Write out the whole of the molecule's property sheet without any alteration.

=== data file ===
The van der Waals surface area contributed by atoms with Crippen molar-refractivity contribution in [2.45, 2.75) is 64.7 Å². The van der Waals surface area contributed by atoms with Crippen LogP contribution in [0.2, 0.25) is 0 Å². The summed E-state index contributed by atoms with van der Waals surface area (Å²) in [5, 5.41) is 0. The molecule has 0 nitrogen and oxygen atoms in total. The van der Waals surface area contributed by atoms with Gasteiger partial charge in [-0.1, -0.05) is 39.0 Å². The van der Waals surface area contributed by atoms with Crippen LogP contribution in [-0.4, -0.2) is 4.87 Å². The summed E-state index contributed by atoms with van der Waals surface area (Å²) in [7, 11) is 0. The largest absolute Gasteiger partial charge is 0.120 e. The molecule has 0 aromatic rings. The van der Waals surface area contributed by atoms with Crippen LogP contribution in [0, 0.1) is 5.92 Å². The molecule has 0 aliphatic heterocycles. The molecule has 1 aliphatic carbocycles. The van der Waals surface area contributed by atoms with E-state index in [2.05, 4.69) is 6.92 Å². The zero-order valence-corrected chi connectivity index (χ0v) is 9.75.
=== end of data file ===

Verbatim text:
The van der Waals surface area contributed by atoms with Crippen molar-refractivity contribution in [2.45, 2.75) is 64.7 Å². The van der Waals surface area contributed by atoms with Crippen LogP contribution in [0.2, 0.25) is 0 Å². The summed E-state index contributed by atoms with van der Waals surface area (Å²) in [5, 5.41) is 0. The molecule has 0 nitrogen and oxygen atoms in total. The van der Waals surface area contributed by atoms with Gasteiger partial charge in [-0.1, -0.05) is 39.0 Å². The van der Waals surface area contributed by atoms with Crippen LogP contribution in [-0.4, -0.2) is 4.87 Å². The summed E-state index contributed by atoms with van der Waals surface area (Å²) in [7, 11) is 0. The largest absolute Gasteiger partial charge is 0.120 e. The molecule has 0 aromatic rings. The van der Waals surface area contributed by atoms with Crippen LogP contribution in [0, 0.1) is 5.92 Å². The molecule has 0 aliphatic heterocycles. The molecule has 1 aliphatic carbocycles. The van der Waals surface area contributed by atoms with E-state index in [2.05, 4.69) is 6.92 Å². The zero-order valence-corrected chi connectivity index (χ0v) is 9.75.